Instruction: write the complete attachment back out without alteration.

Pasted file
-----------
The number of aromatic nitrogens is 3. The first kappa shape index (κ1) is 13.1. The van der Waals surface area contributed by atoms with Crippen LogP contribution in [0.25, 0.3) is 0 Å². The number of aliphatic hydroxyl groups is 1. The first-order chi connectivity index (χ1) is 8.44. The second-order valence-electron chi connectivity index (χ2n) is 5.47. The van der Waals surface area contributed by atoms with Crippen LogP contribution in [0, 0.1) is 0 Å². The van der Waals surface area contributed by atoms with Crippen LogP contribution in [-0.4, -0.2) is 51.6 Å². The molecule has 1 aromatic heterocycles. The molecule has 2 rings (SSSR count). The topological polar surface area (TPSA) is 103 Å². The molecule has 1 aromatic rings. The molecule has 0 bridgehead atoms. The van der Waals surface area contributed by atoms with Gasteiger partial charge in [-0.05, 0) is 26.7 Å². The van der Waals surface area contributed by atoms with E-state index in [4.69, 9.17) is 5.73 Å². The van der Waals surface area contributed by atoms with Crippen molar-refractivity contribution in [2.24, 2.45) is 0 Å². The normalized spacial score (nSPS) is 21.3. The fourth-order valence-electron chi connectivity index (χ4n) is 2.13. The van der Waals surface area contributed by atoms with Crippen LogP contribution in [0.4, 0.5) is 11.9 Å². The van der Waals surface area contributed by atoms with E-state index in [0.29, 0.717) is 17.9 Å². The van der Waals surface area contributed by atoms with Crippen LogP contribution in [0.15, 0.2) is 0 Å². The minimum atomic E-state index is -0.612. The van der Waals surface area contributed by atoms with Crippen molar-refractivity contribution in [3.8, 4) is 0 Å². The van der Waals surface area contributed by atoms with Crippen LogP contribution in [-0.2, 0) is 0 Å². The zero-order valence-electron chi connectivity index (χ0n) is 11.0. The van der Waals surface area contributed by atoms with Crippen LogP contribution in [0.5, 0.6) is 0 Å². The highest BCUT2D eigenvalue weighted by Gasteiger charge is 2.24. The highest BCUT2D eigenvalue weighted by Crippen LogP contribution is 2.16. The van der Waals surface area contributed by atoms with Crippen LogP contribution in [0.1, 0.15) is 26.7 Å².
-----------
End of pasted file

The number of aromatic nitrogens is 3. The first kappa shape index (κ1) is 13.1. The van der Waals surface area contributed by atoms with Crippen LogP contribution in [0.25, 0.3) is 0 Å². The number of aliphatic hydroxyl groups is 1. The first-order chi connectivity index (χ1) is 8.44. The second-order valence-electron chi connectivity index (χ2n) is 5.47. The van der Waals surface area contributed by atoms with Crippen LogP contribution in [0, 0.1) is 0 Å². The van der Waals surface area contributed by atoms with Crippen LogP contribution in [-0.4, -0.2) is 51.6 Å². The molecule has 1 aromatic heterocycles. The molecule has 2 rings (SSSR count). The topological polar surface area (TPSA) is 103 Å². The molecule has 1 aromatic rings. The molecule has 0 bridgehead atoms. The van der Waals surface area contributed by atoms with Gasteiger partial charge in [-0.05, 0) is 26.7 Å². The van der Waals surface area contributed by atoms with E-state index in [4.69, 9.17) is 5.73 Å². The van der Waals surface area contributed by atoms with Crippen molar-refractivity contribution in [2.24, 2.45) is 0 Å². The normalized spacial score (nSPS) is 21.3. The fourth-order valence-electron chi connectivity index (χ4n) is 2.13. The van der Waals surface area contributed by atoms with Crippen LogP contribution in [0.4, 0.5) is 11.9 Å². The van der Waals surface area contributed by atoms with E-state index in [0.29, 0.717) is 17.9 Å². The van der Waals surface area contributed by atoms with Crippen LogP contribution in [0.15, 0.2) is 0 Å². The minimum atomic E-state index is -0.612. The van der Waals surface area contributed by atoms with Crippen molar-refractivity contribution in [3.8, 4) is 0 Å². The van der Waals surface area contributed by atoms with Crippen LogP contribution in [-0.2, 0) is 0 Å². The zero-order valence-electron chi connectivity index (χ0n) is 11.0. The van der Waals surface area contributed by atoms with Crippen LogP contribution in [0.5, 0.6) is 0 Å². The highest BCUT2D eigenvalue weighted by Gasteiger charge is 2.24. The highest BCUT2D eigenvalue weighted by Crippen LogP contribution is 2.16. The van der Waals surface area contributed by atoms with Crippen LogP contribution in [0.1, 0.15) is 26.7 Å².